Nyabadza, the board chairman, told The Zimbabwean that the revival process was set to start in February with the support of money from the ethanol plant at Chisumbanje.
Arda will pay for the resuscitation programme and provide any technical advice and expertise that might be required to bring the estates back to life.
“We have secured some revenue from ethanol production,” said Nyabadza. “We decided to use the money to fund agriculture, including tea plantations. We are aiming to boost production levels, which will in turn help the out-grower farmers become self-sufficient.”
As a state-assisted company, Arda conducted a survey in the eastern Highlands and discovered that most tea estates were facing serious challenges due to a host of factors.
He said Arda has taken up the initiative under the government adopted ZimAsset economic revival blueprint, the new economic plan adopted by Zanu (PF) soon after the July national election.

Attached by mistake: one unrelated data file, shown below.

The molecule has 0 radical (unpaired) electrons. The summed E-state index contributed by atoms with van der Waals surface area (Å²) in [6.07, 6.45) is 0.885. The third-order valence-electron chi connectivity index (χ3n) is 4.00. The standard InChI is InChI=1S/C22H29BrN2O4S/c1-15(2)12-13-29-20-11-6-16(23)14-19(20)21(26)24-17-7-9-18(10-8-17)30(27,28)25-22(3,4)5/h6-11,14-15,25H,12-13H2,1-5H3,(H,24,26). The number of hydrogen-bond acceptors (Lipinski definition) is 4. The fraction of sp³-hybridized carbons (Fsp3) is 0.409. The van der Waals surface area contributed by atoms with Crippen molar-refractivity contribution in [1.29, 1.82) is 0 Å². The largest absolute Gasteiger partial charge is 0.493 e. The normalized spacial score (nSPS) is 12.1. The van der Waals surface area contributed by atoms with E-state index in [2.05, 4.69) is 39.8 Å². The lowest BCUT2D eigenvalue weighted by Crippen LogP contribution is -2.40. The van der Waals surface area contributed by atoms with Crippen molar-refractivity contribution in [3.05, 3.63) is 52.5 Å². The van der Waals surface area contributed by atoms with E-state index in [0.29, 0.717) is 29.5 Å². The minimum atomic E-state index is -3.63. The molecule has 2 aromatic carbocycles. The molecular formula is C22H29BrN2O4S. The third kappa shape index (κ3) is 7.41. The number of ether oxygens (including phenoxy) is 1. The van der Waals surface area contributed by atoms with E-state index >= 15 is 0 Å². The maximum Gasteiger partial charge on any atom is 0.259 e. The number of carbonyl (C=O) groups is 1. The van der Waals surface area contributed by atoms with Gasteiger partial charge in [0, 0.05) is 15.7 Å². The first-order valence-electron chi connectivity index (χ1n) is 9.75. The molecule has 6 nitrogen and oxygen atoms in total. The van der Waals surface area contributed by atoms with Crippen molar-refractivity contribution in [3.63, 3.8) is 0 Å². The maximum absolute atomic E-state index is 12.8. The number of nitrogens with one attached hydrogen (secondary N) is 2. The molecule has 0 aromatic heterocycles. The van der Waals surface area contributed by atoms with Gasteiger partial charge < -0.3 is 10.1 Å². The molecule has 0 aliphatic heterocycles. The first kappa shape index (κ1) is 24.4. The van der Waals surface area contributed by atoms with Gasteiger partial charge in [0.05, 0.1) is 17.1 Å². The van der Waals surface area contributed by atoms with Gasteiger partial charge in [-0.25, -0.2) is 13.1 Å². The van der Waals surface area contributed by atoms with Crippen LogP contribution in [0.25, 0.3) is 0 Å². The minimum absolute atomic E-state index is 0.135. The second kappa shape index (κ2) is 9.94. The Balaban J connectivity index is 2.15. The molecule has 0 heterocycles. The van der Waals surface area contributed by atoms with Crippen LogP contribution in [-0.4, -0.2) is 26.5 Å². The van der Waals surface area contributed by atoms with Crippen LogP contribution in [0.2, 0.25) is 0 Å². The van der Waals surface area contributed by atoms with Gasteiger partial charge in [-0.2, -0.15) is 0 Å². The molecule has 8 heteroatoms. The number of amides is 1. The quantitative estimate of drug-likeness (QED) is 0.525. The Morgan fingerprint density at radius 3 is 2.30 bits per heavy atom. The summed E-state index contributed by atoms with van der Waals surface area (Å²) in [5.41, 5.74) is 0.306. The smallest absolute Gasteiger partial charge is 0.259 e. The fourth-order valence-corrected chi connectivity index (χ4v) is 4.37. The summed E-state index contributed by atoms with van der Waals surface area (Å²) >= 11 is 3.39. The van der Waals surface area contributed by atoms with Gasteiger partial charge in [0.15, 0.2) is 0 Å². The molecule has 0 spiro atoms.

The economic plan swept away all other efforts approved by the cabinet during the coalition government. These included Step One and Two and the
Medium Term Recovery Plan, blueprints expected to breathe live into Zimbabwe’s near comatose economy by 2015.
Arda, in partnership with Macdom and Rating Investment Company, formed Green Fuel, which owns the Chisumbanje ethanol plant. Under the deal, Arda expects a certain percentage from the profits generated through the joint venture organisation.
Tea producers abandoned the industry in favour of banana farming because of low prices for the crop. Tea has been selling at a paltry price of seven cents a kilo, causing serious viability problems for most farmers.
Because of the low prices, said Nyabadza, the number of tea growers has fallen in the past 10 years. Today, there are a mere 1,200 small-scale tea-growers compared to 3,000 in 2004.Post published in: News